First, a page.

uno was an early Italic deity associated with the cycles of the moon, of childbirth and of marriage often portrayed breastfeeding a child. Her image slowly transformed from one of nurturing mother into one of a stern matron who was having to keep an eternal look-out on her libertine husband and casting jealous vengeance against Jupiter’s many lovers. Juno formed part of the Capitoline triad of deities together with Jupiter and Minerva – the official state deities which protected Rome’s power.
As protector and counsellor of the Roman state and protector of state funds she had numerous epithets, some associated with marriage such as “Cinxia” she who loses the bride’s girdle (interesting backdrop to Propertius’ beloved Cynthia?), “Lucina”, “Regina” (queen), Sororia and Moneta.
Juno had a feast in her honour called the Matronalia on the 1st of March as well as a second festivity on 7th July. The month of June is named after her and her sacred beasts were geese and peacocks.
She appears relatively prominently within Livy’s history of Rome (book5): Her statue (and hence the deity) was brought into Rome from the neighbouring city of Veii and it was her sacred geese which alarmed the Roman sentinels of the Gallic invasion, hence leading to Juno’s epithet “Moneta” – the one who warns.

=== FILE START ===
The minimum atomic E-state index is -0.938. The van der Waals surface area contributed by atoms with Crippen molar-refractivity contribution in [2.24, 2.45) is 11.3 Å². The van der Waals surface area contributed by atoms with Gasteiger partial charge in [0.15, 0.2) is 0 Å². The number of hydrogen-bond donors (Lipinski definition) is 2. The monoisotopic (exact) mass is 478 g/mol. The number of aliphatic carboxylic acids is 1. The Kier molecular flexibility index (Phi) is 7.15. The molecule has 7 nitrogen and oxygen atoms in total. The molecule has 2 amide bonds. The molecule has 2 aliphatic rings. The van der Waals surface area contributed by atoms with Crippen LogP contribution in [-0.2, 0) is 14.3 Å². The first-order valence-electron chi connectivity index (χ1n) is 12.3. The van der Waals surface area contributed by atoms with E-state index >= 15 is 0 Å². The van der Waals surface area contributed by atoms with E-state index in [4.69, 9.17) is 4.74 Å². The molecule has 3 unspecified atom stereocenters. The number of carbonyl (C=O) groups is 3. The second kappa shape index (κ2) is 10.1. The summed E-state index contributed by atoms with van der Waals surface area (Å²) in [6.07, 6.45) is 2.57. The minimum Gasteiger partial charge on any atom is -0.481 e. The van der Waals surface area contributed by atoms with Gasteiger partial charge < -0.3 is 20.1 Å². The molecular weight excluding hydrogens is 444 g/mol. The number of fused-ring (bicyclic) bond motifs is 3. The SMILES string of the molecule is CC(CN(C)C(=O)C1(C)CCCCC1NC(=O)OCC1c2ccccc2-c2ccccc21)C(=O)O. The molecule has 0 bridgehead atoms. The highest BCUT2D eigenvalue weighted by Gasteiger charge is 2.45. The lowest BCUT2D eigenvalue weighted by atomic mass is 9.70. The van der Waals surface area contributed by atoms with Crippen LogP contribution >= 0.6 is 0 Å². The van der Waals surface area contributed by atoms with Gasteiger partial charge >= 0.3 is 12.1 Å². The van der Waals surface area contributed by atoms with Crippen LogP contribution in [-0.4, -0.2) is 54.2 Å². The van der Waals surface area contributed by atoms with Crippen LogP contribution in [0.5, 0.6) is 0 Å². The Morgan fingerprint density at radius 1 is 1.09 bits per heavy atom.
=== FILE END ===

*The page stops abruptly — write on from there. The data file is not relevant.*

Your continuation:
Juno and money: The goddess Juno was closely associated with money (state funds) and the Roman mint was situated in the temple of Juno in the Forum. It is interesting how her epithet “moneta” came to be associated with coinage both in Latin as well as many other languages such as Italian (moneta) or English (money).
From Livy bk5: Relating Camillus’ sacking of the Etruscan city of Veii.
“When all that belonged to man had been carried away from Veii, they began to remove from the temples the votive gifts that had been made to the gods, and then the gods themselves; but this they did as worshippers rather than as plunderers. The deportation of Queen Juno to Rome was entrusted to a body of men selected from the whole army, who after performing their ablutions and arraying themselves in white vestments, reverently entered the temple and in a spirit of holy dread placed their hands on the statue, for it was as a rule only the priest of one particular house who, by Etruscan usage, touched it. Then one of them, either under a sudden inspiration, or in a spirit of youthful mirth, said, “Art thou willing, Juno, to go to Rome?” The rest exclaimed that the goddess nodded assent. An addition to the story was made to the effect that she was heard to say, “I am willing.” At all e